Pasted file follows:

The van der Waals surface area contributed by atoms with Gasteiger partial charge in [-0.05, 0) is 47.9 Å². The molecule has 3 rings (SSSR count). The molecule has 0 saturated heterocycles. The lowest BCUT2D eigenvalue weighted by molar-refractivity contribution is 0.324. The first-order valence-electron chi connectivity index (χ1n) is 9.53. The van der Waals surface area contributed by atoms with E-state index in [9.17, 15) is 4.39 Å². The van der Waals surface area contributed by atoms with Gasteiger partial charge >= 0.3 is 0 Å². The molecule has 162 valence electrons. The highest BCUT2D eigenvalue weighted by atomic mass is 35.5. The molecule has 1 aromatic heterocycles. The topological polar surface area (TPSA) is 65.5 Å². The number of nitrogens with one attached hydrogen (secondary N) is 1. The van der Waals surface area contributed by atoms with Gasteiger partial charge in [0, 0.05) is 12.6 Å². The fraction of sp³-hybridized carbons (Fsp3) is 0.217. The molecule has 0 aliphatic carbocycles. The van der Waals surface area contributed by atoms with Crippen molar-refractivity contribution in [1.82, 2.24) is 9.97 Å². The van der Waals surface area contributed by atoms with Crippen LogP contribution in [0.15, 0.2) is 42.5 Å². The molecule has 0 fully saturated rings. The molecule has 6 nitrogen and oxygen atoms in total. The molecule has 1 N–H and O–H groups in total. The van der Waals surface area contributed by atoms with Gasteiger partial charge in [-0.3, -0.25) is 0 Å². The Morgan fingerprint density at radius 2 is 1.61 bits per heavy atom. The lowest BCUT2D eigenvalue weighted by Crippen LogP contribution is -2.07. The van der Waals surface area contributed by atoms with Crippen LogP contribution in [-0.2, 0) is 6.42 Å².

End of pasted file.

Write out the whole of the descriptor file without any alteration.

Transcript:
The van der Waals surface area contributed by atoms with Gasteiger partial charge in [-0.05, 0) is 47.9 Å². The molecule has 3 rings (SSSR count). The molecule has 0 saturated heterocycles. The lowest BCUT2D eigenvalue weighted by molar-refractivity contribution is 0.324. The first-order valence-electron chi connectivity index (χ1n) is 9.53. The van der Waals surface area contributed by atoms with E-state index in [9.17, 15) is 4.39 Å². The van der Waals surface area contributed by atoms with Gasteiger partial charge >= 0.3 is 0 Å². The molecule has 162 valence electrons. The highest BCUT2D eigenvalue weighted by atomic mass is 35.5. The molecule has 1 aromatic heterocycles. The topological polar surface area (TPSA) is 65.5 Å². The number of nitrogens with one attached hydrogen (secondary N) is 1. The van der Waals surface area contributed by atoms with Gasteiger partial charge in [0, 0.05) is 12.6 Å². The fraction of sp³-hybridized carbons (Fsp3) is 0.217. The molecule has 0 aliphatic carbocycles. The van der Waals surface area contributed by atoms with Crippen molar-refractivity contribution in [1.82, 2.24) is 9.97 Å². The van der Waals surface area contributed by atoms with Crippen LogP contribution in [0.15, 0.2) is 42.5 Å². The molecule has 0 fully saturated rings. The molecule has 6 nitrogen and oxygen atoms in total. The molecule has 1 N–H and O–H groups in total. The van der Waals surface area contributed by atoms with Gasteiger partial charge in [-0.3, -0.25) is 0 Å². The Morgan fingerprint density at radius 2 is 1.61 bits per heavy atom. The lowest BCUT2D eigenvalue weighted by Crippen LogP contribution is -2.07. The van der Waals surface area contributed by atoms with Crippen LogP contribution in [-0.2, 0) is 6.42 Å².